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The House this week passed sweeping energy legislation that hits on a number of key issues. Amazingly, one measure that has sparked tons of controversy and debate in the past seems to be the only consensus measure in this legislation: higher fuel economy standards. Other parts of the legislation have sparked veto threats from the White House.
Other key parts of the legislation include the extension and an increase in solar tax credits for consumers and businesses (opposed by the White House), repeal of oil industry tax breaks (opposed by the White House) and a requirement for 15 percent of all energy to come from renewable sources (opposed by utilities). The Senate will take up the legislation this week. There has already been talk that the bill may get broken up in order to get certain elements passed.
I've mentioned before that the next 12 months are likely critical for the renewable energy industry. Billions in investment have flowed into solar, wind, biofuels and other technologies with the expectation that government mandates will continue to generate and even accelerate demand for renewable sources.
Do I think there is a scenario by which the entire industry stalls as a result of an unfriendly political climate? Not unless oil falls to $20 a barrel, gas to $.99 a gallon and a report comes out saying that trees are causing climate change and not carbon emissions. In other words, no shot. More likely is that individual states will lead the charge on legislation and it will just take a bit longer for renewable energy technology companies to see the rapid growth in terms of revenue and investment that many expect to see over the next decade.
Just as everything is cooling down for the holidays, the renewable energy debates in Washington are heating up.
, Renewable Energy
, White House
Posted by Jason Morris on December 7, 2007 at 2:58 PM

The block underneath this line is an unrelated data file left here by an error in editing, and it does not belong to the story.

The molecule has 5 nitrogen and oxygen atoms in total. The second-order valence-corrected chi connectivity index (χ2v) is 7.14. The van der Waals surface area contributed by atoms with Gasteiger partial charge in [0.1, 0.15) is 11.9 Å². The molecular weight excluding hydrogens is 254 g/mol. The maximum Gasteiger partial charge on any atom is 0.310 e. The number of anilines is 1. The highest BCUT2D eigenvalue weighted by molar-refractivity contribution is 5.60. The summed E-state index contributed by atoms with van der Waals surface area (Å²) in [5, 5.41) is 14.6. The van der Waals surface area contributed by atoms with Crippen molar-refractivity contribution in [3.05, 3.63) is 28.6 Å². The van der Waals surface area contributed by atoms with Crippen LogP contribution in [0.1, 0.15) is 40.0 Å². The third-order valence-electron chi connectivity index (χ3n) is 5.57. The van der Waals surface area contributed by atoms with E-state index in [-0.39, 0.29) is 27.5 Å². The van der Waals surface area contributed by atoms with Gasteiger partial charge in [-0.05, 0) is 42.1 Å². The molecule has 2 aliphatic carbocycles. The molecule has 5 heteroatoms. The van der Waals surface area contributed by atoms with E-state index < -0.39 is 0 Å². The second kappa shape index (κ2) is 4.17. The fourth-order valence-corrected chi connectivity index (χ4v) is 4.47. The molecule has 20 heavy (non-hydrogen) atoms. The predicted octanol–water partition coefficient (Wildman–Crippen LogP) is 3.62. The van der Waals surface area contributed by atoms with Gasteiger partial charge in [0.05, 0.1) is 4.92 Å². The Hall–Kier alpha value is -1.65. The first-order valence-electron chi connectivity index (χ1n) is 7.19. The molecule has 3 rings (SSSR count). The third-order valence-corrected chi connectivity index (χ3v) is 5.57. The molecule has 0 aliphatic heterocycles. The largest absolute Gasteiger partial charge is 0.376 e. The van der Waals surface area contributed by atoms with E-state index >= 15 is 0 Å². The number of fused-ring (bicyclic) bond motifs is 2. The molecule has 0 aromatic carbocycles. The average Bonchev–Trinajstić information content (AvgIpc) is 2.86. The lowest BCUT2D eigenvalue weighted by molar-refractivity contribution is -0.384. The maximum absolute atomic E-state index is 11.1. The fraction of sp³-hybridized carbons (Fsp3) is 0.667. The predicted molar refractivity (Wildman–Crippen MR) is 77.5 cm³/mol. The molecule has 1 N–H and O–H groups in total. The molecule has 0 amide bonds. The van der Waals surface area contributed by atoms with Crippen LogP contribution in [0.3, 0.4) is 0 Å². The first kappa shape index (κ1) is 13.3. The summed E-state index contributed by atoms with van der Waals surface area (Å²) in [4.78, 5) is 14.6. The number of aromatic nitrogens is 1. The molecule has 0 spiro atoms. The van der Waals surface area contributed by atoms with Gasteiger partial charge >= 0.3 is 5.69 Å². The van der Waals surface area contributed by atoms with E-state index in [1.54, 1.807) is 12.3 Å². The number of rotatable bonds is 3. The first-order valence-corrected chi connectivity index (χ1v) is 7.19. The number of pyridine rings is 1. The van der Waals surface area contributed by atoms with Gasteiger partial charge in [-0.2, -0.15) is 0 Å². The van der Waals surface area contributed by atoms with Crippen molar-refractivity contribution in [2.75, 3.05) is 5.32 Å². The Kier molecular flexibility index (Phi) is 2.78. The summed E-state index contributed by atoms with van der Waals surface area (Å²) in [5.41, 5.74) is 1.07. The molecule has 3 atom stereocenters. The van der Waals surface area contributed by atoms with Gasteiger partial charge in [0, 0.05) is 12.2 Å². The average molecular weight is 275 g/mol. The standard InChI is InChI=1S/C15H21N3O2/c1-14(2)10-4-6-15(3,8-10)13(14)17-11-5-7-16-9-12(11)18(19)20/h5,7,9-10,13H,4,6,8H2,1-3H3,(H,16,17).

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Lost in all of the Holiday Shopping, Nintendo Wii, Presidential Race, family-visiting hoopla that is that the past few weeks have brought news that clarifies a couple of long-standing green debates.
Debate #1 -- Are humans having a significant impact on climate change? Up until mid-November some would say yes and others would try to point to the cyclical nature of the Earth in terms of warming and cooling. Well, the latest Intergovernmental Panel on Climate Change (IPCC) report effectively ends the debate.
The PR impact for green companies: This is a huge PR win for anyone marketing a green initiative, as it will continue to move public opinion toward the conclusion that further green research, investment and adoption is needed. That's not to say that I believe that the findings of the report will cause an immediate spring to action and this post from Earth2Tech proves I am not alone. In any event, surveys and statistics are invaluable in PR and renewable energy and green companies have new report data to help hammer home their point in communications.
Debate #2 -- What is the driving reason behind companies adopting green practices? Marketing spin? Idealism? ROI? As long as they are real, does it matter? Up until recently, many would have said green initiatives were marketing ploys as environmental considerations become a primary purchasing decision for more and more consumers. Today? More and more organizations are coming out and discussing the ROI of going green, with solar being being one of the major beneficiaries. HP recently announced a 1- megawatt array in San Diego that will save the company $750,000 over 15 years. The company also announced that it would match rebates from their solar provider for employees that want to purchase panels for home use.
PR Impact: The long-time knock and FUD on green technologies, such as solar, is that the payoff takes much too long. Well, that payoff time is shortening thanks to advances in technology. Plus, if government incentives increase to levels close to those found in some European countries, the ROI will become the dominant reason for many many businesses making changes. HP and Google are still exceptions, but if there are economic incentives on top of ecological and marketing benefits, they will soon become the rule.
Tags: Black Friday
, Cyber Monday
, Holiday Shopping
, Nintendo Wii
, Renewable Energy
, Solar Power
Posted by Jason Morris on at 9:02 AM